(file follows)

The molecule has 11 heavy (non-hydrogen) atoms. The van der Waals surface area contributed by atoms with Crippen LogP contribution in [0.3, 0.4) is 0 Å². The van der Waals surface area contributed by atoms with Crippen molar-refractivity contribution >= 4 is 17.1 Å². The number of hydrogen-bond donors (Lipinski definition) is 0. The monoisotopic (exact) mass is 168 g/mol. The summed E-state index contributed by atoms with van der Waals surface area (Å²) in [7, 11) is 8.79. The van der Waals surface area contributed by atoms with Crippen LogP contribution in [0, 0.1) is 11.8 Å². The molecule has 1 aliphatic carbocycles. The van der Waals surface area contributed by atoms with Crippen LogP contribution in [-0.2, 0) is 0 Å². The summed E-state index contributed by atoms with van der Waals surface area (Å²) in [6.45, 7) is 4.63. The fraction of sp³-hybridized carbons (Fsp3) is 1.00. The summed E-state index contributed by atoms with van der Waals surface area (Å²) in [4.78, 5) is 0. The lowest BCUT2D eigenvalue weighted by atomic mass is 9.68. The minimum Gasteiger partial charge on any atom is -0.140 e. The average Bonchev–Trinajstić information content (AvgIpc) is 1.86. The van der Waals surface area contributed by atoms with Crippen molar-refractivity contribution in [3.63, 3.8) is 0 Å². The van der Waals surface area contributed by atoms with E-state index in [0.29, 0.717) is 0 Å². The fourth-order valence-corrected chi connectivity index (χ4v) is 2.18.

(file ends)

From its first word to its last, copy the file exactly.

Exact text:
The molecule has 11 heavy (non-hydrogen) atoms. The van der Waals surface area contributed by atoms with Crippen LogP contribution in [0.3, 0.4) is 0 Å². The van der Waals surface area contributed by atoms with Crippen molar-refractivity contribution >= 4 is 17.1 Å². The number of hydrogen-bond donors (Lipinski definition) is 0. The monoisotopic (exact) mass is 168 g/mol. The summed E-state index contributed by atoms with van der Waals surface area (Å²) in [7, 11) is 8.79. The van der Waals surface area contributed by atoms with Crippen LogP contribution in [0, 0.1) is 11.8 Å². The molecule has 1 aliphatic carbocycles. The van der Waals surface area contributed by atoms with Crippen LogP contribution in [-0.2, 0) is 0 Å². The summed E-state index contributed by atoms with van der Waals surface area (Å²) in [6.45, 7) is 4.63. The fraction of sp³-hybridized carbons (Fsp3) is 1.00. The summed E-state index contributed by atoms with van der Waals surface area (Å²) in [4.78, 5) is 0. The lowest BCUT2D eigenvalue weighted by atomic mass is 9.68. The minimum Gasteiger partial charge on any atom is -0.140 e. The average Bonchev–Trinajstić information content (AvgIpc) is 1.86. The van der Waals surface area contributed by atoms with Crippen molar-refractivity contribution in [3.63, 3.8) is 0 Å². The van der Waals surface area contributed by atoms with E-state index in [0.29, 0.717) is 0 Å². The fourth-order valence-corrected chi connectivity index (χ4v) is 2.18.